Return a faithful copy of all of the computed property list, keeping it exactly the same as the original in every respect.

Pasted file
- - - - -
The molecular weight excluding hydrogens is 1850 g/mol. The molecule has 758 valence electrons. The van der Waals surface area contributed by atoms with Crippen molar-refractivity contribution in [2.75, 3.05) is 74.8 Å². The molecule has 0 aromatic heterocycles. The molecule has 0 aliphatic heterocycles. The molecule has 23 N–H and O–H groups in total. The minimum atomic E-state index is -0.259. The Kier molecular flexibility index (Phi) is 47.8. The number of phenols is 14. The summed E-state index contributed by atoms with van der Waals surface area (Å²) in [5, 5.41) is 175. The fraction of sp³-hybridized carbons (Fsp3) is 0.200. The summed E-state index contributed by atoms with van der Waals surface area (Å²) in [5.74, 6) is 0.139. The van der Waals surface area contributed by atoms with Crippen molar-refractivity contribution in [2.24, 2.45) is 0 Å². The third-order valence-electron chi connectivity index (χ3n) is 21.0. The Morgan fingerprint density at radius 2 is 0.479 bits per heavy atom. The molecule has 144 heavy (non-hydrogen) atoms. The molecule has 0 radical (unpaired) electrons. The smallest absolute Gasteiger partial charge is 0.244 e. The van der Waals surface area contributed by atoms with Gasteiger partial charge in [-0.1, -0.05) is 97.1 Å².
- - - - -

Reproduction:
The molecular weight excluding hydrogens is 1850 g/mol. The molecule has 758 valence electrons. The van der Waals surface area contributed by atoms with Crippen molar-refractivity contribution in [2.75, 3.05) is 74.8 Å². The molecule has 0 aromatic heterocycles. The molecule has 0 aliphatic heterocycles. The molecule has 23 N–H and O–H groups in total. The minimum atomic E-state index is -0.259. The Kier molecular flexibility index (Phi) is 47.8. The number of phenols is 14. The summed E-state index contributed by atoms with van der Waals surface area (Å²) in [5, 5.41) is 175. The fraction of sp³-hybridized carbons (Fsp3) is 0.200. The summed E-state index contributed by atoms with van der Waals surface area (Å²) in [5.74, 6) is 0.139. The van der Waals surface area contributed by atoms with Crippen molar-refractivity contribution in [2.24, 2.45) is 0 Å². The third-order valence-electron chi connectivity index (χ3n) is 21.0. The Morgan fingerprint density at radius 2 is 0.479 bits per heavy atom. The molecule has 144 heavy (non-hydrogen) atoms. The molecule has 0 radical (unpaired) electrons. The smallest absolute Gasteiger partial charge is 0.244 e. The van der Waals surface area contributed by atoms with Gasteiger partial charge in [-0.1, -0.05) is 97.1 Å².